By BILL MARSH
Speaking at the United States Military Academy at West Point in early December, President Obama announced that he would send 30,000 more troops to Afghanistan, bringing the total to about 100,000 U.S. troops. However, the majority of Americans are against the war in Afghanistan, according to a CNN/Opinion Research Corporation poll.
The current U.S. war in Afghanistan has lasted over eight years, making it one of the longest wars in U.S. history. The Afghan people continue to suffer the effects of years of war. The Soviet Union invaded Afghanistan in 1979 but was defeated, nine years later, by Afghan warlords backed by the United States. Now the United States is battling the Taliban with the help of the same warlords. Zolton Grossman, a geographer and writer with Counterpunch.org, called this “a cycle of violence that has since  claimed more than two million Afghan lives.” In addition, at least 860 members of the U.S. military have died in the Afghan region since the U.S. invasion in 2001, according to the U.S. Department of Defense.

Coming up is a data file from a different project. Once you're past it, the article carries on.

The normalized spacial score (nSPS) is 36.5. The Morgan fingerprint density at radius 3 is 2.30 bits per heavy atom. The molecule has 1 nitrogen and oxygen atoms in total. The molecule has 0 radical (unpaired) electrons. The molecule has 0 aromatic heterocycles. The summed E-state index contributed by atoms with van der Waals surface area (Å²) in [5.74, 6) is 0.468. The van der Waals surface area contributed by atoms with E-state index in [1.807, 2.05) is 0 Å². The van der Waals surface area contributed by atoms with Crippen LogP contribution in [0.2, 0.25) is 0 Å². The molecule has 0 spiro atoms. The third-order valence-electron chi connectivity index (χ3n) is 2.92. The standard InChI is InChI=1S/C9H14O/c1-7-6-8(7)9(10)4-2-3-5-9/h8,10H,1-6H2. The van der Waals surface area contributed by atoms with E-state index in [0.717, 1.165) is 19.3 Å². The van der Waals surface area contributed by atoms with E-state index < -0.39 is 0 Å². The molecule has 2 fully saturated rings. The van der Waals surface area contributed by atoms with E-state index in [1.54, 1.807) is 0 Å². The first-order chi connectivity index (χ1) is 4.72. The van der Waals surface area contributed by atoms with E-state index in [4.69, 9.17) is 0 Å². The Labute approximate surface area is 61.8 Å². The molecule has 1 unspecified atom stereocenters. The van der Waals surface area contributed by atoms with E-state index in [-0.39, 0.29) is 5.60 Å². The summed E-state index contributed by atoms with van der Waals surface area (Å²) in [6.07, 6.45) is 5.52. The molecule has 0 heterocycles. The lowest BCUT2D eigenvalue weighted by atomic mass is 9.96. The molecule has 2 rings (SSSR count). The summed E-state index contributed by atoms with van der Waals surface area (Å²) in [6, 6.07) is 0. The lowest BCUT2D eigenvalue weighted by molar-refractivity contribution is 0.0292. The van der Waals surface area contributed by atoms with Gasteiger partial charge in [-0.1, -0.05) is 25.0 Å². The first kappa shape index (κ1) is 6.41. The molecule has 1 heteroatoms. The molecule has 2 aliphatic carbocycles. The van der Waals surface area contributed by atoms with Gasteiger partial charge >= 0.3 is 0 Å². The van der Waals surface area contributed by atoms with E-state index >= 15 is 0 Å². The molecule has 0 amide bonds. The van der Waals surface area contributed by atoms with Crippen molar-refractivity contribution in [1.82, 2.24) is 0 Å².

During his campaign, Obama promised to send more soldiers to Afghanistan, and he is now keeping that promise. Upset by Obama’s announcement, people protested in more than a hundred U.S. cities. Two hundred people gathered in front of the West Point academy, including Cheryl Worth from Peace Action New York State. “We want to see the change that we voted for,” said Worth, “and we are expecting [Obama] to include us in this conversation.”
Taliban: a strict Islamic group that controlled Afghanistan from 1996-2001. President Obama accuses this group of threatening U.S. security.
warlord: a military leader who has taken power, especially in one section of a country.